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When cancer screenings are free but follow-ups aren’t, patients foot the bill

A woman in a blue dressing gown turns sideways as she receives a mammogram.
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Research shows secondary tests for lung, colorectal, breast and lung cancer can cost hundreds of dollars out-of-pocket.

If you've gotten a free cancer screening in the past decade, you likely have Dr. Mark Fendrick to thank. Fendrick is an internist and director of the Center for Value-Based Insurance Design at the University of Michigan.

“I have to tell you that the intuitive idea of having more of the good stuff in health care and less of the bad stuff, did seem to be pretty well-received,” he said of the 15 years he’s spent pushing state and federal policymakers to see the benefits of health care screenings – and to pay for them.  

Fendrick helped design a popular part of the Affordable Care Act that made nearly 100 preventive care services free, including screenings for some of America’s deadliest cancers: lung, cervical, colorectal and breast cancer.

Before the ACA, people with private insurance could spend $600 on average for colonoscopies that screened for colorectal cancer. The free screenings represented a huge step forward.

But by 2016, Fendrick began to see a major flaw in the part of Obamacare he helped write.

Only the first screening tests – in the case of colorectal cancer, it could be an inexpensive at-home test – were paid for.

To actually diagnose cancer, most patients need follow-up tests. Research shows these secondary tests for lung, colorectal, breast and lung cancer can cost on average between $100 and $400 out-of-pocket.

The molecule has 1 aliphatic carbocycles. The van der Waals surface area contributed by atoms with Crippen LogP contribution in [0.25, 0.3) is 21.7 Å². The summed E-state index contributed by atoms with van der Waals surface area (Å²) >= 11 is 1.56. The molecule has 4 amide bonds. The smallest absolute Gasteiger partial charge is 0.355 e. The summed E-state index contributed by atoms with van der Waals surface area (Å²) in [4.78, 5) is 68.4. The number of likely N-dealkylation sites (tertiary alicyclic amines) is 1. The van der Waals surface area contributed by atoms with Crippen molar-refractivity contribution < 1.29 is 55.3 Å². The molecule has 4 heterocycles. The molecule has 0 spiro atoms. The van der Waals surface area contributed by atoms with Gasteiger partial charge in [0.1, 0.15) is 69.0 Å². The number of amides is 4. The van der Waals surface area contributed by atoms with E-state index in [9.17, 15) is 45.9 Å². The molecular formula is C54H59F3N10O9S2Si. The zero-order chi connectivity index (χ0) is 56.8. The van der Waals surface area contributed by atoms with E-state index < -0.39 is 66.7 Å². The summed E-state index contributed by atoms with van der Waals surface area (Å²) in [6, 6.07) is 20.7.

“The emotional toll of being told that your first test is positive and you may have cancer is huge. Add on top of that a financial burden that might put you in dire straits, leading you to give up on food, rent or gas,” Fendrick said. “This infuriates me.”

Fendrick thought regulators and health insurers had distorted the original intent of the preventive care provision, which was to make the entire diagnostic process free, so he started rounding up his Affordable Care Act allies to see what a fix could look like.

Reducing disparities by covering follow-up screenings 

Around the same time, in Oregon, advocates for colorectal cancer had been working to change state policy to make follow-up colonoscopies free to patients.

Gloria Coronado, an epidemiologist at Kaiser Permanente Center for Health Research, studies disparities in colorectal cancer screening.

Shortly after the ACA passed in 2010, she was encouraging community health centers in Oregon to recommend easier at-home screening tests. Clinicians hesitated to promote testing because of expensive follow-up tests for low-income patients.

Coronado brought this problem to an influential Oregon lawmaker, who led the effort to update state law in 2014 to require both Medicaid and some private insurance plans to make follow-up colonoscopies free for patients.

In 2017, three years after Oregon’s new law, the 40 percent disparity in colorectal screenings between Medicaid patients and people with private insurance vanished. Data also showed the state's community health centers, which serve some of the state’s poorest patients, were doing more of these screenings than their peers in neighboring states. Eight states soon passed similar laws.